Jewish World Review March 22, 2002 / 9 Nisan, 5762
Dr. Michael A. Glueck
http://www.NewsAndOpinion.com | To the already overlong list of entertainment awards -- more than 100 at last count -- let's add one more for the film that significantly changes the face and perception of medical diagnosis and treatment, and makes a difference in the lives of many.
No, I am not talking about "John Q," a pathetic effort that overlooks the simple fact that there are not enough hearts available to transplant, no matter how much hospitals, insurance companies, doctors, or families pay -- or threaten.
The film that did make a difference in 2001 was "A Beautiful Mind," directed by Ron Howard and starring Russell Crowe. What other films have done for human frailty, organic illness, autism, retardation, and disability, this film does for those afflicted with mental illness, in particular that most mysterious of all mental illnesses, schizophrenia.
This indeed is an area where Hollywood can excel. Their talents can make us pause, think, raise our awareness, reconsider; they can lift our spirits and allow us to see hope for the future. "Children of a Lesser G-d" let us hear the silent call of the deaf. "Rain Man" showed us the trials of the autistic. "Forrest Gump" presented the struggle of the retarded to gain (and regain) respectability and respect. In "A Beautiful Mind" we feel the inner torment of the mentally ill patient and the suffering of those close to him. Our conscience and morality are raised to a higher level, and our adrenaline stirred.
"A Beautiful Mind" tells the story of the rise, dramatic debilitating fall to mental illness, and triumphant return of brilliant Princeton mathematician John Nash. His discoveries -- known as the Nash Equilibrium -- ultimately led to his being awarded the Nobel Prize in 1994.
Therefore, for making a difference to millions, my first annual Caduceus Movie Award goes to "A Beautiful Mind" and to Ron Howard for having the intestinal fortitude to tell us this painful tale while lifting us from the hollows of hell to the heaven of humanism. And also to Russell Crowe for playing John Nash with an intensely beating heart and palpable pulse -- and to Jennifer Connelly, as well, for playing Nash's wife with guts and spleen. After other movies fade into the faintest of memories this one will remain indelibly engraved in the cortex and gyri of our brain.
But let's be clear here. The award is merited for reasons far different from touchy-feeliness or crude moralism. Recent violent events, from the Columbine shootings to the Andrea Yates murders, reinforce the proposition that early treatment of mental illness is far less costly than picking up the pieces, and the bodies, later. Yet the issue of integrating mental health into mainline general medical care continues to frustrate the nation, individual states, managed health-care insurers, doctors, families, and patients.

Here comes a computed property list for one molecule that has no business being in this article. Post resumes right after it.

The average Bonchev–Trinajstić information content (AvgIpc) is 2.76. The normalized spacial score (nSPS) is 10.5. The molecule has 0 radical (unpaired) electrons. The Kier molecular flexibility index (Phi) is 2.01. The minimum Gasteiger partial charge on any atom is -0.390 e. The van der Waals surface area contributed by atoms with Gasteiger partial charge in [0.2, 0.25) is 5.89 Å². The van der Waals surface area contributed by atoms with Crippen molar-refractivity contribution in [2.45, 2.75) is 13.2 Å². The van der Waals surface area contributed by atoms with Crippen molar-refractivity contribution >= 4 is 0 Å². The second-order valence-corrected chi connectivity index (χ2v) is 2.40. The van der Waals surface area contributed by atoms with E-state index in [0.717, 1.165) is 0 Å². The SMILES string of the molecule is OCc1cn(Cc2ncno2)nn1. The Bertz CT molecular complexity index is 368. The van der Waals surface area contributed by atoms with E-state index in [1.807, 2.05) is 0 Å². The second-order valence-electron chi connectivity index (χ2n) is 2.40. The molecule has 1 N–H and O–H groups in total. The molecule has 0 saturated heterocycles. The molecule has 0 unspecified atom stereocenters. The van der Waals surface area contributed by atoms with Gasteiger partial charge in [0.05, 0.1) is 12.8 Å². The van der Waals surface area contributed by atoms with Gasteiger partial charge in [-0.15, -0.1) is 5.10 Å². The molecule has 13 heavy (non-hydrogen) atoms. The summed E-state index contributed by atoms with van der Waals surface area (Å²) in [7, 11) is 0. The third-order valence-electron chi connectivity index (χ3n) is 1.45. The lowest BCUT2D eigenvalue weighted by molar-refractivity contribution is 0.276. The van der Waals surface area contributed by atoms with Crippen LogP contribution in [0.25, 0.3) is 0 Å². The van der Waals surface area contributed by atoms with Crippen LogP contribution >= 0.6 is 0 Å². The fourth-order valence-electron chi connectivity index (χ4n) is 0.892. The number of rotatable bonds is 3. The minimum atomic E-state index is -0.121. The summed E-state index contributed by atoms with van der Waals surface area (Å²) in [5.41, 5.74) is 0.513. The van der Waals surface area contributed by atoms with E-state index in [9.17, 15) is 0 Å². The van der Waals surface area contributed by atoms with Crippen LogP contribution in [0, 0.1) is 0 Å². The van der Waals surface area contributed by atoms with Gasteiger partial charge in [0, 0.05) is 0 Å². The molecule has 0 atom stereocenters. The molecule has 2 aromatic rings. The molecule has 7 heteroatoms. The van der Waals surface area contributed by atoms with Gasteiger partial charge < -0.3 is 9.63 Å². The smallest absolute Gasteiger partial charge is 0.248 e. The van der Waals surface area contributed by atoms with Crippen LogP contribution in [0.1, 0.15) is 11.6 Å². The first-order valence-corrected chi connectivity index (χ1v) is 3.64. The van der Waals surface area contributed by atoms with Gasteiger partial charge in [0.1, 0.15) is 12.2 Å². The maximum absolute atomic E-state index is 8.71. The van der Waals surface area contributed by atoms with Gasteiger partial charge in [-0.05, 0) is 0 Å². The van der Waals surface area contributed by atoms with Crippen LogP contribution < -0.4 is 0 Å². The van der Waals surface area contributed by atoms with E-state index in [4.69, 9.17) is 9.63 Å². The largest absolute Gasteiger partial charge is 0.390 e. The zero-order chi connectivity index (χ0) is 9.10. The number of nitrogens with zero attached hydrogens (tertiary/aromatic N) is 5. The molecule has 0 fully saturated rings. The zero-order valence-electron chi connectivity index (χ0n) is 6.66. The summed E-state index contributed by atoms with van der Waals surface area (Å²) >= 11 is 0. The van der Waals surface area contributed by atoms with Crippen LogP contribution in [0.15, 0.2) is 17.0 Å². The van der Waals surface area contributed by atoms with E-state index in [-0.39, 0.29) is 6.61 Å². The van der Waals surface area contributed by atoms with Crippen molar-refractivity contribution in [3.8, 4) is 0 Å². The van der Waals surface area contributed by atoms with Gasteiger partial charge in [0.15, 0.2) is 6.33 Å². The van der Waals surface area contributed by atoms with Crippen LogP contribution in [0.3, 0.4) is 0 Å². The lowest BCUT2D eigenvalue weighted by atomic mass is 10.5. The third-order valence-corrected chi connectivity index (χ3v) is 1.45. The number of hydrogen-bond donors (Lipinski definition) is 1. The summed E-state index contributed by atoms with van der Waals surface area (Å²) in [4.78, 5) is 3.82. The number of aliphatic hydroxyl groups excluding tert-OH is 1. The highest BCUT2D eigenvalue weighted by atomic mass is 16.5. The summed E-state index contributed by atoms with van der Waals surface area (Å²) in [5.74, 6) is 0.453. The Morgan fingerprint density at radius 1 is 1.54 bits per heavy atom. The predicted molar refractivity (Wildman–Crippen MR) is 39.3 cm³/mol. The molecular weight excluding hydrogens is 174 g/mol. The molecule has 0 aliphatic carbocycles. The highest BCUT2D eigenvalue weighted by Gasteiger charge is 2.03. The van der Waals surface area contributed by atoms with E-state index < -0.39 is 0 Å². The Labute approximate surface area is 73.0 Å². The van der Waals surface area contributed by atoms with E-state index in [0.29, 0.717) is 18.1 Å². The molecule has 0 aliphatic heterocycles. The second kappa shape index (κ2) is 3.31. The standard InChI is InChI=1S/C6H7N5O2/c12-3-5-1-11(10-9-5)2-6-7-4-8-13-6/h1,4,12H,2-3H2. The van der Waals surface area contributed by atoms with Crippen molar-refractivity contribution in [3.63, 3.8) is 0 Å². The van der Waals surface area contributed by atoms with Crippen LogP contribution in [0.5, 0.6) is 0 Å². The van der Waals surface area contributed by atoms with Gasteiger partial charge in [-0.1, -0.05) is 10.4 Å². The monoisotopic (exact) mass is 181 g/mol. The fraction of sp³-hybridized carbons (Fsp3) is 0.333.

One reason is people's disgusted rejection of the whole culture of psychobabble, self- obsession, and the "abuse excuse." That's understandable. But a deeper reason is that the nation suffers from a kind of mental-illness phobia. There are still those in our midst who view mental illness as a stigma instead of as a set of complex conditions, some of which respond to medication in the same way a diabetic responds to insulin or an arthritic to the latest anti-inflammatories such as Vioxx or Celebrex.
Psychiatric illness is the number-one reason for hospital admissions nationwide. At any given time 21 percent of hospital beds are filled with those patients. Fortunately, they can be treated with prescription medications and aided by counseling.
Also fortunately, some states have begun to require that mental health treatment be covered in the same way as other medical care. That concept is known as "parity." Mental- health parity laws require insurers to handle six biologically based mental illnesses the same way they do other organic diseases: those six are schizophrenia, schizo-affective disorder, bipolar disorder, major depressive disorders, panic disorder, and obsessive-compulsive disorder.
Unfortunately, the federales still don't get it. In a statement on December 18, 2001, the National Alliance for the Mentally Ill reported: "A conference committee of the U.S. Senate and House of Representatives voted to drop the mental health parity amendment from the Labor-HHS-Education appropriations bill (H.R. 3061). Key House leaders remained opposed to the provision until the end."
The alliance went on to comment: "Killing the amendment was more than a disappointment to individuals with mental illnesses and their families. It is an outrage -- representing a conscious decision to protect unconscionable discrimination."
It's also another example of the government's notorious "do as I say, not as I do" attitude. Members of Congress already have health insurance providing parity for mental health benefits. So do other federal workers.
This congressionally enforced insurance discrimination kills. Ninety percent of all suicides are the result of mental illness.
Proponents of parity believe that, with economic facts and medical science on their side, it is only a matter of time until all 50 states mandate equal coverage of both physical and mental illness. Listen to them, America.
Whether "A Beautiful Mind" wins an Oscar or Oscars doesn't matter all that much. It did its job. There is now more understanding and hope for the mentally ill. There is some new light glimmering within the dark shadow of mental illness.
And that's important, because there are far too
many beautiful minds for us to
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